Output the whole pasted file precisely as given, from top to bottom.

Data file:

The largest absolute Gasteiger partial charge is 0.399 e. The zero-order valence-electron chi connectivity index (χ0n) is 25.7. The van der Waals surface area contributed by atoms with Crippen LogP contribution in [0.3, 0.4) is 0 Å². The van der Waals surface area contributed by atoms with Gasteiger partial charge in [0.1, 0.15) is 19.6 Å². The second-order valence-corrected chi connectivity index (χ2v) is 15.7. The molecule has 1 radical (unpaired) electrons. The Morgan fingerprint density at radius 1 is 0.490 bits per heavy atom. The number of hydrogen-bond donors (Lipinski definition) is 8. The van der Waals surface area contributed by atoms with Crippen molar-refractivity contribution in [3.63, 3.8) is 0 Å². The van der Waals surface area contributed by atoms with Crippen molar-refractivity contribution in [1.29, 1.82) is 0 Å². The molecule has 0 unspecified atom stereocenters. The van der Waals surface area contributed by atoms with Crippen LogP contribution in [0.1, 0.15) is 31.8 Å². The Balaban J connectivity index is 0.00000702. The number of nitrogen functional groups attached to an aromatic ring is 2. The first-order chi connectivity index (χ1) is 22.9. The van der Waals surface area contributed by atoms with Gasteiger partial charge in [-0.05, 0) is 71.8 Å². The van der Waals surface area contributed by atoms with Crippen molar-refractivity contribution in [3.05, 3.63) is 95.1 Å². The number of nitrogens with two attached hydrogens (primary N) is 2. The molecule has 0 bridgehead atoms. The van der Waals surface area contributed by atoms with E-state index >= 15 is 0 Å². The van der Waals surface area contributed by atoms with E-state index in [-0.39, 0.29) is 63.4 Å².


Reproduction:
The largest absolute Gasteiger partial charge is 0.399 e. The zero-order valence-electron chi connectivity index (χ0n) is 25.7. The van der Waals surface area contributed by atoms with Crippen LogP contribution in [0.3, 0.4) is 0 Å². The van der Waals surface area contributed by atoms with Gasteiger partial charge in [0.1, 0.15) is 19.6 Å². The second-order valence-corrected chi connectivity index (χ2v) is 15.7. The molecule has 1 radical (unpaired) electrons. The Morgan fingerprint density at radius 1 is 0.490 bits per heavy atom. The number of hydrogen-bond donors (Lipinski definition) is 8. The van der Waals surface area contributed by atoms with Crippen molar-refractivity contribution in [3.63, 3.8) is 0 Å². The van der Waals surface area contributed by atoms with Crippen molar-refractivity contribution in [1.29, 1.82) is 0 Å². The molecule has 0 unspecified atom stereocenters. The van der Waals surface area contributed by atoms with Crippen LogP contribution in [0.1, 0.15) is 31.8 Å². The Balaban J connectivity index is 0.00000702. The number of nitrogen functional groups attached to an aromatic ring is 2. The first-order chi connectivity index (χ1) is 22.9. The van der Waals surface area contributed by atoms with Gasteiger partial charge in [-0.05, 0) is 71.8 Å². The van der Waals surface area contributed by atoms with Crippen molar-refractivity contribution in [3.05, 3.63) is 95.1 Å². The number of nitrogens with two attached hydrogens (primary N) is 2. The molecule has 0 bridgehead atoms. The van der Waals surface area contributed by atoms with E-state index >= 15 is 0 Å². The van der Waals surface area contributed by atoms with E-state index in [-0.39, 0.29) is 63.4 Å².